Hannah Sullivan, 2020

This is the next instalment in our lockdown digital exhibitions. We interviewed Hannah as part of our proposal to offer insight into how practising artists were coping with these unprecedented times. She has provided us with a window into her current practice and inspiration.

1- Who are you?

My Name is Hannah Sullivan and I’m a young British artist living and working in Manchester, UK.

2- What is your artistic practice?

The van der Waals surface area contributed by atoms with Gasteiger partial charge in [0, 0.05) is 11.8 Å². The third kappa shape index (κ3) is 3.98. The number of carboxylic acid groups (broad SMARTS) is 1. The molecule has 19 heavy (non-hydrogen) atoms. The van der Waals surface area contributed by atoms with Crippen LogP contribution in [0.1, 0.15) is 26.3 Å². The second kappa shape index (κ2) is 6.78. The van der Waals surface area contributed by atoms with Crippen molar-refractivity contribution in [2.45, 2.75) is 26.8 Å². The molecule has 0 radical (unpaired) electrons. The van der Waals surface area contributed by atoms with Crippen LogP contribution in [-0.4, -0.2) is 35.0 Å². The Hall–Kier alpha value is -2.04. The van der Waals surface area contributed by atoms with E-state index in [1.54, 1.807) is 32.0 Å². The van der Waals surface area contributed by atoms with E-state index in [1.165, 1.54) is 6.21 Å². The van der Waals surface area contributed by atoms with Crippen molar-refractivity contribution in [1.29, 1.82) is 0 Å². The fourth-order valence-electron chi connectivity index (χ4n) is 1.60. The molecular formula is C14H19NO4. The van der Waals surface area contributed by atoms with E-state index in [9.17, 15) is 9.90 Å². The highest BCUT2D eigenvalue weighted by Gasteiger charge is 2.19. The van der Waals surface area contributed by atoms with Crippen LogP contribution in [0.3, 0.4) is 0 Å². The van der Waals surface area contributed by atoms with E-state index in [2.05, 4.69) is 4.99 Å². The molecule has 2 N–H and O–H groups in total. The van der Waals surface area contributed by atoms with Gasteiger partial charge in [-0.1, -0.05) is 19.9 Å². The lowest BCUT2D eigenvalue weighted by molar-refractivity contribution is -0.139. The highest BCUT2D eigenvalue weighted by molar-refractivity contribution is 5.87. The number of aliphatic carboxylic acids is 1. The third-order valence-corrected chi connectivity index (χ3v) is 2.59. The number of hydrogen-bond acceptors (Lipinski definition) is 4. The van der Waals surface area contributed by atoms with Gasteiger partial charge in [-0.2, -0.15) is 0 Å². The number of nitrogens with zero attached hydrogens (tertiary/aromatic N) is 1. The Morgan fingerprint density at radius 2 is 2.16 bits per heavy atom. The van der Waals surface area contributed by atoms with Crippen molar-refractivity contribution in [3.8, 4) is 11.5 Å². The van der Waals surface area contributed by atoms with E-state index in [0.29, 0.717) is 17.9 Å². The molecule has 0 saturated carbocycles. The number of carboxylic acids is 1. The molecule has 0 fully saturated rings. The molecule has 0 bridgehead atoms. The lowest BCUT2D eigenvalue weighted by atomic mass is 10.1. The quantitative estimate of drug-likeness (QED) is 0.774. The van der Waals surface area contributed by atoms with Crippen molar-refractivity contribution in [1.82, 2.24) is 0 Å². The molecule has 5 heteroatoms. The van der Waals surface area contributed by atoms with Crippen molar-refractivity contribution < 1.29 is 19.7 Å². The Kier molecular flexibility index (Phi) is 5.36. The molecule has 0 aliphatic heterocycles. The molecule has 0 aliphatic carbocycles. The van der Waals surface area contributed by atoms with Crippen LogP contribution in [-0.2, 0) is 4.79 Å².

I consider myself to be a multi-disciplinary artist, but a painter foremost. Getting to where I am now has taken extensive research of materials and a lot of bad paintings, but I’d say what most directly got me to this point was exhausting all my ideas and practice as a whole. I used to exclusively make work around the human figure, as I saw it as the most relatable subject through which I was able to express myself through. I made detailed line drawings which I often struggled to transfer through painting. I was very comfortable in drawing, so naturally there came a time where I felt as if I had exhausted all interest and everything came to a halt. It wasn’t until I saw Antoni Tapies work in the MOMA, Barcelona that something clicked in my mind, and I was able to hit the ground running in the studio with total new direction once I was back. His work challenged my rigid ideas of media and expression of experience, the work inspired me to reach out into non-painterly media and find grounding within natural pallets. My work has undergone a complete transformation since this point and continues to change. I’ve found a way to remain experience and figure focused whilst not applying any literal symbols or shapes. I’ve found through my work I am still able to express my relationship and interest with the human form whilst allowing the work to be open, vague enough for the viewer to also experience relatability.